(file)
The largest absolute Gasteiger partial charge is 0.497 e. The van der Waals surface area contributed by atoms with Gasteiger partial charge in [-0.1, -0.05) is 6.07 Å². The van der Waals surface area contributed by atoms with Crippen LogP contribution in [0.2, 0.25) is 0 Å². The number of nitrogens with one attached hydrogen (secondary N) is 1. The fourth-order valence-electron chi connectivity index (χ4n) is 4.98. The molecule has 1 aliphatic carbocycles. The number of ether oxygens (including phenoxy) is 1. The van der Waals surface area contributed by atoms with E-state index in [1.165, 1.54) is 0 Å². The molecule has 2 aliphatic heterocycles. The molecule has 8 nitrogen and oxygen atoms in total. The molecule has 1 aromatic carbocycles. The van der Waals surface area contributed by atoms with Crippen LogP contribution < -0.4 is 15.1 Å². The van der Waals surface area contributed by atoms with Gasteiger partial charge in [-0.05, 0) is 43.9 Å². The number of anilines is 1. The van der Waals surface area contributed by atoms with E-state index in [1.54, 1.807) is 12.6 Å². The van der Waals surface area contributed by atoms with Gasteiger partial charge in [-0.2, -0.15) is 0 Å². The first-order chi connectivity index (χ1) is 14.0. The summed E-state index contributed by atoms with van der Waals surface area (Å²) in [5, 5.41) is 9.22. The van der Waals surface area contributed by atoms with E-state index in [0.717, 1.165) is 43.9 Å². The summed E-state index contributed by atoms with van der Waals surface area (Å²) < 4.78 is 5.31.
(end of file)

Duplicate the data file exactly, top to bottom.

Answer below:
The largest absolute Gasteiger partial charge is 0.497 e. The van der Waals surface area contributed by atoms with Gasteiger partial charge in [-0.1, -0.05) is 6.07 Å². The van der Waals surface area contributed by atoms with Crippen LogP contribution in [0.2, 0.25) is 0 Å². The number of nitrogens with one attached hydrogen (secondary N) is 1. The fourth-order valence-electron chi connectivity index (χ4n) is 4.98. The molecule has 1 aliphatic carbocycles. The number of ether oxygens (including phenoxy) is 1. The van der Waals surface area contributed by atoms with E-state index in [1.165, 1.54) is 0 Å². The molecule has 2 aliphatic heterocycles. The molecule has 8 nitrogen and oxygen atoms in total. The molecule has 1 aromatic carbocycles. The van der Waals surface area contributed by atoms with Crippen LogP contribution < -0.4 is 15.1 Å². The van der Waals surface area contributed by atoms with Gasteiger partial charge in [-0.05, 0) is 43.9 Å². The number of anilines is 1. The van der Waals surface area contributed by atoms with E-state index in [1.54, 1.807) is 12.6 Å². The van der Waals surface area contributed by atoms with Gasteiger partial charge in [-0.2, -0.15) is 0 Å². The first-order chi connectivity index (χ1) is 14.0. The summed E-state index contributed by atoms with van der Waals surface area (Å²) in [5, 5.41) is 9.22. The van der Waals surface area contributed by atoms with E-state index in [0.717, 1.165) is 43.9 Å². The summed E-state index contributed by atoms with van der Waals surface area (Å²) < 4.78 is 5.31.